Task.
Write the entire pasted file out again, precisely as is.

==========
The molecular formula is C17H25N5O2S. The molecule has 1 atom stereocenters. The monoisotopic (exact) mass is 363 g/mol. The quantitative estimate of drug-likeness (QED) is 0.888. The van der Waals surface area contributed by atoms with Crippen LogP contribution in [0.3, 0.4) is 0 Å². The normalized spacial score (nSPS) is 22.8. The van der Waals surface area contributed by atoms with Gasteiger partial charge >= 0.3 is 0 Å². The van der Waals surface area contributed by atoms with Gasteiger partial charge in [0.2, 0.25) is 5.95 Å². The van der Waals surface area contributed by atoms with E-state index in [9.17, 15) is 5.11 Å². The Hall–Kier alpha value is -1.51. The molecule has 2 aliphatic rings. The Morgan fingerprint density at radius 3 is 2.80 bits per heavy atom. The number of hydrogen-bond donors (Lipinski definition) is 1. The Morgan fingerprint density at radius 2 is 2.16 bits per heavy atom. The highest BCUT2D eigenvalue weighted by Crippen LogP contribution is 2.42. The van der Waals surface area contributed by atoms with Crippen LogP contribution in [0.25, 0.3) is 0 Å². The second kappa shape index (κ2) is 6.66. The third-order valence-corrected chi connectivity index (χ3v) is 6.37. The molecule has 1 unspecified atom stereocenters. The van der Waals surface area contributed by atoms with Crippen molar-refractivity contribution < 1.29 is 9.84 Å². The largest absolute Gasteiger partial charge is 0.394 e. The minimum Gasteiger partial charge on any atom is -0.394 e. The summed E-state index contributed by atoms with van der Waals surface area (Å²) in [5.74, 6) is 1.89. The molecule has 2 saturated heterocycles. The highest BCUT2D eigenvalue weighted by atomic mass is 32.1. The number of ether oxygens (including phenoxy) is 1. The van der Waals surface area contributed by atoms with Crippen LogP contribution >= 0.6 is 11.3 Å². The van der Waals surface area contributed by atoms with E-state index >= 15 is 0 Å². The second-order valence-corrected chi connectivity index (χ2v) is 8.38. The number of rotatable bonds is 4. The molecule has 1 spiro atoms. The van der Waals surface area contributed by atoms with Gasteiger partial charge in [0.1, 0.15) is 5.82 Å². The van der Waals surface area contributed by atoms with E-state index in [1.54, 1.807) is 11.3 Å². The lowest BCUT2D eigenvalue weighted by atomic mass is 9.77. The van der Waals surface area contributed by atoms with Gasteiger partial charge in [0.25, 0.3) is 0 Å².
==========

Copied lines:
The molecular formula is C17H25N5O2S. The molecule has 1 atom stereocenters. The monoisotopic (exact) mass is 363 g/mol. The quantitative estimate of drug-likeness (QED) is 0.888. The van der Waals surface area contributed by atoms with Crippen LogP contribution in [0.3, 0.4) is 0 Å². The normalized spacial score (nSPS) is 22.8. The van der Waals surface area contributed by atoms with Gasteiger partial charge >= 0.3 is 0 Å². The van der Waals surface area contributed by atoms with Gasteiger partial charge in [0.2, 0.25) is 5.95 Å². The van der Waals surface area contributed by atoms with E-state index in [9.17, 15) is 5.11 Å². The Hall–Kier alpha value is -1.51. The molecule has 2 aliphatic rings. The Morgan fingerprint density at radius 3 is 2.80 bits per heavy atom. The number of hydrogen-bond donors (Lipinski definition) is 1. The Morgan fingerprint density at radius 2 is 2.16 bits per heavy atom. The highest BCUT2D eigenvalue weighted by Crippen LogP contribution is 2.42. The van der Waals surface area contributed by atoms with Crippen LogP contribution in [0.25, 0.3) is 0 Å². The second kappa shape index (κ2) is 6.66. The third-order valence-corrected chi connectivity index (χ3v) is 6.37. The molecule has 1 unspecified atom stereocenters. The van der Waals surface area contributed by atoms with Crippen molar-refractivity contribution < 1.29 is 9.84 Å². The largest absolute Gasteiger partial charge is 0.394 e. The minimum Gasteiger partial charge on any atom is -0.394 e. The summed E-state index contributed by atoms with van der Waals surface area (Å²) in [5.74, 6) is 1.89. The molecule has 2 saturated heterocycles. The highest BCUT2D eigenvalue weighted by atomic mass is 32.1. The number of ether oxygens (including phenoxy) is 1. The van der Waals surface area contributed by atoms with Crippen LogP contribution >= 0.6 is 11.3 Å². The van der Waals surface area contributed by atoms with E-state index >= 15 is 0 Å². The second-order valence-corrected chi connectivity index (χ2v) is 8.38. The number of rotatable bonds is 4. The molecule has 1 spiro atoms. The van der Waals surface area contributed by atoms with Gasteiger partial charge in [0.1, 0.15) is 5.82 Å². The van der Waals surface area contributed by atoms with E-state index in [1.54, 1.807) is 11.3 Å². The lowest BCUT2D eigenvalue weighted by atomic mass is 9.77. The van der Waals surface area contributed by atoms with Gasteiger partial charge in [0.25, 0.3) is 0 Å².